Article about ‘Myth America’ exhibition at York’s According to McGee (1 July to 7 August) by Charles Hutchinson for York Press.
The American Dream is re-told by myth makers and shakers at McGee show.
THE new but retro Pop Art work of Horace Panter, Mat Lazenby and Gary Brown sings and sizzles off the walls of the According To McGee gallery, in Tower Street, York.
Collaborating and exhibiting together for the first time, the trio explore their differing approaches to a mutual appreciation of American culture, each with a contrasting vantage point.
“It’s a blast of invigorating, visual-delight soul food for the spirit,” says gallery co-owner Greg McGee. “The different works hang well together, complementing each other’s artistic styles with a unifying thread of strong graphic imagery and themes of music, travel and journeys.”
The exhibition bears the title of Myth America – The American Dream Retold, whose concept is explained by curator Janet Easton. “Although now it’s instantly recognisable, it’s not so long ago the American lifestyle was achingly exotic. Doughnuts, a hot, unwinding highway, and the propulsive sub-culture of New York loomed like fantasy for those of us watching from UK suburbia in the late Seventies. It’s this vantage point which is the touchstone for Myth America.”
Musician and international Pop Art exponent Horace Panter presents bright, super-saturated colours and the “distilled essence of the iconographic landscape” in his Americana series. His experiences touring America as the bassist and co-founder of Coventry ska legends The Specials inform his homage to the highways, colossal blue skies, motels and diners of a Jack Kerouac-style life on the road.
“I’ve always been fascinated by America,” he says. “It’s where my favourite music comes from, and most of my favourite art for that matter. I can see why David Hockney spent so much time out in California. The sky really IS that colour.”
Gary Brown and Mat Lazenby, of York design duo LazenbyBrown, shared similar rural childhoods and became avid consumers of Americana, where the exotic otherness of urban culture, underground music, imported film and TV created a transatlantic yearning for the American Dream.
Indeed Greg McGee remembers the late 1970s in Britain as being “not all bad”. “It had its own colours and stories. Early skinheads, ska, Two-Tone provided fertile ground for the imagination, but it was Americana and its long trek across the Atlantic that often blazed brightest,” he says. “It was amplified, exaggerated, mythical.”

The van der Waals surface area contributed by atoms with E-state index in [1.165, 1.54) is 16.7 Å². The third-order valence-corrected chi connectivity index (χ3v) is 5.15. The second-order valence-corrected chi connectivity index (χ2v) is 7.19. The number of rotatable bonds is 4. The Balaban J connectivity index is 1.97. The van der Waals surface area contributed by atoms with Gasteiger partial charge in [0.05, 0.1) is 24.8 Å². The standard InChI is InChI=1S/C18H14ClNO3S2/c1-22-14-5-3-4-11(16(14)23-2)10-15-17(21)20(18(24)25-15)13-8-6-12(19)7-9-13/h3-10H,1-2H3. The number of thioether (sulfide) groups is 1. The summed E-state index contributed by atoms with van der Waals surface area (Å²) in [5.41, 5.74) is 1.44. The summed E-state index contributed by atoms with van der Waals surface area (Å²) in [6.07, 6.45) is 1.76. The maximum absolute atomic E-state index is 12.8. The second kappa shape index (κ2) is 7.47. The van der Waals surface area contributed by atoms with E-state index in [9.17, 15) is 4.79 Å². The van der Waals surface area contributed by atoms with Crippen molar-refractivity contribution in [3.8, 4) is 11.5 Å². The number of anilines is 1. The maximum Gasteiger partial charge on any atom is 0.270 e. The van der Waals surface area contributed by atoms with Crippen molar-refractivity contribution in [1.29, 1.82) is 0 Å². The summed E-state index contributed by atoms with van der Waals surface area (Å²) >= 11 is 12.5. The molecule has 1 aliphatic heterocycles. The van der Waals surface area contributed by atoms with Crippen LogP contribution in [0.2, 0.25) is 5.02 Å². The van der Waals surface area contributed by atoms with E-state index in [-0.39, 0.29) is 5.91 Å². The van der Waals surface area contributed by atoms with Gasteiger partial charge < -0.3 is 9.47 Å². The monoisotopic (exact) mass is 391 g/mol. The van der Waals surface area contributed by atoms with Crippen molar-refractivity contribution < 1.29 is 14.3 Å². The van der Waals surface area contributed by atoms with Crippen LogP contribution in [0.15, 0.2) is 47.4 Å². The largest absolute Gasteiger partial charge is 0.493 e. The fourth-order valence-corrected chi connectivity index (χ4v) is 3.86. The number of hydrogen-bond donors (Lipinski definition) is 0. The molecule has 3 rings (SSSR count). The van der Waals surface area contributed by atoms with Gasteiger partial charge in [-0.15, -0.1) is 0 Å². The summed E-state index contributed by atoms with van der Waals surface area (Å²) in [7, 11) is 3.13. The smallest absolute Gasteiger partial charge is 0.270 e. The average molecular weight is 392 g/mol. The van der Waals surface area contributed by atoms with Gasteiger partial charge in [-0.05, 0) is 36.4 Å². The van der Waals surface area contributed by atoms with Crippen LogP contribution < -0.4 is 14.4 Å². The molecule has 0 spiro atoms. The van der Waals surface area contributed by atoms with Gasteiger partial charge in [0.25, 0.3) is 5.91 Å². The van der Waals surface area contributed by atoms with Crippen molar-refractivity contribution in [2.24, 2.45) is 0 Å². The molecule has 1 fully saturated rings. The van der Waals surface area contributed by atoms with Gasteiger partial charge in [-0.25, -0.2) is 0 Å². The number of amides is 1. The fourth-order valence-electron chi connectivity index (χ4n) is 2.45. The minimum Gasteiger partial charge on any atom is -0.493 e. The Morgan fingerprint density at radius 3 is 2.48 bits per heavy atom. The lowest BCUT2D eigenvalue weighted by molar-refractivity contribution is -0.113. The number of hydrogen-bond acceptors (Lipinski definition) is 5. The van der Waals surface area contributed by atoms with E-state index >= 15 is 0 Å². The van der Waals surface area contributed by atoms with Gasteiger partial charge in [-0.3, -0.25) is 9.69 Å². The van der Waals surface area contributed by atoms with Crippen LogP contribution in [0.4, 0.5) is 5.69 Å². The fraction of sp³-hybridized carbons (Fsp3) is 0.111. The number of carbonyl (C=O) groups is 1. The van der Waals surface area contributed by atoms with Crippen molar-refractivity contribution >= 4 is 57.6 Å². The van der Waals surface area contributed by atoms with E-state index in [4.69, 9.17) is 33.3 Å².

Mat Lazenby adds his own thought to McGee’s reminiscence. “For me, this exhibition brings together three very different and personal takes on American culture. In my case it is about how the visual language of a place becomes fetishised and slightly distorted on its long journey across the Atlantic.”
Starkly beautiful against the gallery’s white walls, Lazenby’s printed signs, in McGee’s words, reference both the underground metro system and underground movements through graphic, clean symbolism with a nod to graffiti culture, where colours drip like newly applied spray paint.
Lazenby says: “In my work I’ve adopted the utilitarian visual approach of the New York City subway system to tell a story of key ‘unsung’ moments in the evolution of music in America. I’m casting the subway as a cultural artery beneath the city, a conveyance to mythic, half-imagined places.”
Greg adds: “These pieces are spare, but redolent and evocative, their layers of meaning and levels of reference embodying the structure of the underground system itself. The notion of travel and journeys, destination and stopping points supports the imagery of Howard Panter’s fast food places and roadside motels.”
Gary Brown is a DJ and aficionado of rare soul music that has captivated him for the best part of 20 years, and his portraits are a digital reimagining of soul legends who were under-appreciated in their time.
“With pixelated graphics evoking both newsprint and Roy Lichtenstein, and using coloured Pop Art overlays, Brown has made something entirely new.” says McGee, “Like a musical speakeasy, the works distil and blend underground music and art into a heady visual cocktail.”
Brown elaborates: “My images for this exhibition celebrate the work of artists, unknown to many, whose one-hit-wonders went on to become immortalised on the soul scene.”
His portrait of Etta James pictured as Marilyn Monroe is particularly striking. “It’s fitting, I think, that these artists are celebrated in a defining 1960s’ Pop Art style, unashamedly drawn from the styling cues of Andy Warhol,” he says.
Summing up the exhibition, curator Janet Easton says: “Myth America is not simply a nostalgic exhibition of Pop Art; not just an easy bite of visual fast food. These artistic explorations have substance and relevance today. With current world politics in upheaval, the yearning for transportation to altered and other states, travel, adventure and expanded horizons perpetuates the myth of The American Dream.”
Myth America – The American Dream Retold is on show at According To McGee, York, until August 7.